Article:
A weekend at a waterfront estate escalates from simply awkward to downright murderous in “Towards Zero,” a play by the inimitable Agatha Christie (and Gerald Verner) that’s based on her 1944 novel of the same name. As a dramatic end of its season, The Colonial Players of Annapolis mounts this ambitious—though verbose—production through June 22, 2019.
Why refer to this production as ambitious? Well, truthfully, “Towards Zero” isn’t considered one of Christie’s best works, full of expository dialogue with any semblance of action, for the most part, happening off-stage. Therefore, it takes a skilled company to keep the plot moving and the audience curious.
“Towards Zero” opens with the quiet arrival of Thomas Royde, played by Aaron Vonderhaar, and the audience is introduced in quick succession to a number of folks at the home of Lady Tressilian, played to great effect by Joanna Tobin. There’s Tressilian’s “dogsbody,” Mary Aldin (Robin Schwartz), plus the guests: Nevile Strange (Ben Bell), his ex-wife Audrey (Nicole Musho), and—yikes!—his current wife, the insufferable Kay (That’s a compliment, not an insult, to actor Lauren Brown). “Towards Zero” is a whodunit, yes, but clearly a little bit of a soap opera, too.
In an ensemble comprised of fine performers, three stood out: Martin Thompson (Ted Latimer), who isn’t shy about his affection for Kay—what was that about a soap opera feeling?—and who delivered his lines with the bitter nuance they deserve; Michael N. Dunlop (Mathew Treves), whose sole purpose seems to be providing that aforementioned exposition but who was able to make it intriguing; and Jeffrey Miller (Superintendent Battle, a role that Christie fans will recognize and respect), who appeared in and then carried the second act.
In an ensemble comprised of fine performers…
Directed by Mark T. Allen, the play’s staging makes effective use of the Colonial Players’ theatre in the round—often a challenge for less-skilled directors. Although the novel first debuted in 1944 and the play in 1956, Allen chose to set this production in 1933 based on a combination of date and weekday that’s mentioned in the script. Truthfully, the particular era makes little difference to the overall production, other than it allowed for beautiful period costumes by co-designers Amy Atha-Nicholls and Jean Berard.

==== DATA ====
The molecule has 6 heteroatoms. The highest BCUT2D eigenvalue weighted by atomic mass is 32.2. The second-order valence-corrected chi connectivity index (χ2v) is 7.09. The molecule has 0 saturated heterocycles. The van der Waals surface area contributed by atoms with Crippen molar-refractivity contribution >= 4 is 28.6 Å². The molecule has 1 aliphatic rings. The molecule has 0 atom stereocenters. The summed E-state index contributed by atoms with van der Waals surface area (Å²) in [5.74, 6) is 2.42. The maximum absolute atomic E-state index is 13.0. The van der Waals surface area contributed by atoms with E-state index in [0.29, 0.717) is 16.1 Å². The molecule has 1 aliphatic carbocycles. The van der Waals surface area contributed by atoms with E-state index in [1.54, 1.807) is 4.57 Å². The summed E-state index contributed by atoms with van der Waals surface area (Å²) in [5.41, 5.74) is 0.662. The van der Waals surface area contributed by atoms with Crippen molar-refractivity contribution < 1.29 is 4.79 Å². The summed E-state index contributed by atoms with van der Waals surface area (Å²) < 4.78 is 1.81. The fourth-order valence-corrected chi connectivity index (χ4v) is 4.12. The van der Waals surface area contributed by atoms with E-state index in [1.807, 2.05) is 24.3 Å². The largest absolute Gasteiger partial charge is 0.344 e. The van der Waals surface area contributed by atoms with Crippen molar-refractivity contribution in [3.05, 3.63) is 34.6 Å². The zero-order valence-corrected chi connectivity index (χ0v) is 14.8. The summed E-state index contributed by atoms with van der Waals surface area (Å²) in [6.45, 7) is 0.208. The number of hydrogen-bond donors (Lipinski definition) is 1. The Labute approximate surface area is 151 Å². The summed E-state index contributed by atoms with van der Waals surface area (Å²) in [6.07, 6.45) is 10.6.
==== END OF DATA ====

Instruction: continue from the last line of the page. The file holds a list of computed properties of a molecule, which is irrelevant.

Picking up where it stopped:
Other noteworthy technical elements include scenic design by floor designer by Amy Atha-Nicholls and set decorator Constance Robinson (don’t miss the note in the program about the floor’s history!) As a whole, the technical team behind “Towards Zero” captured the essence of “It was a dark and stormy night” that a solid murder mystery benefits from.
Allen and the team place a number of red herrings throughout this production of “Towards Zero” that’s certain to keep the audience guessing until the big reveal—and what a reveal it is, with a few action-packed moments to end the show. The only way to find out whodunit, though, is to take a trip to the Colonial Players yourself.
Running Time: 2 hours, 30 minutes, including one 15-minute intermission.
“Towards Zero” runs through June 22, 2019, at The Colonial Players of Annapolis. For more information or buy tickets, click here.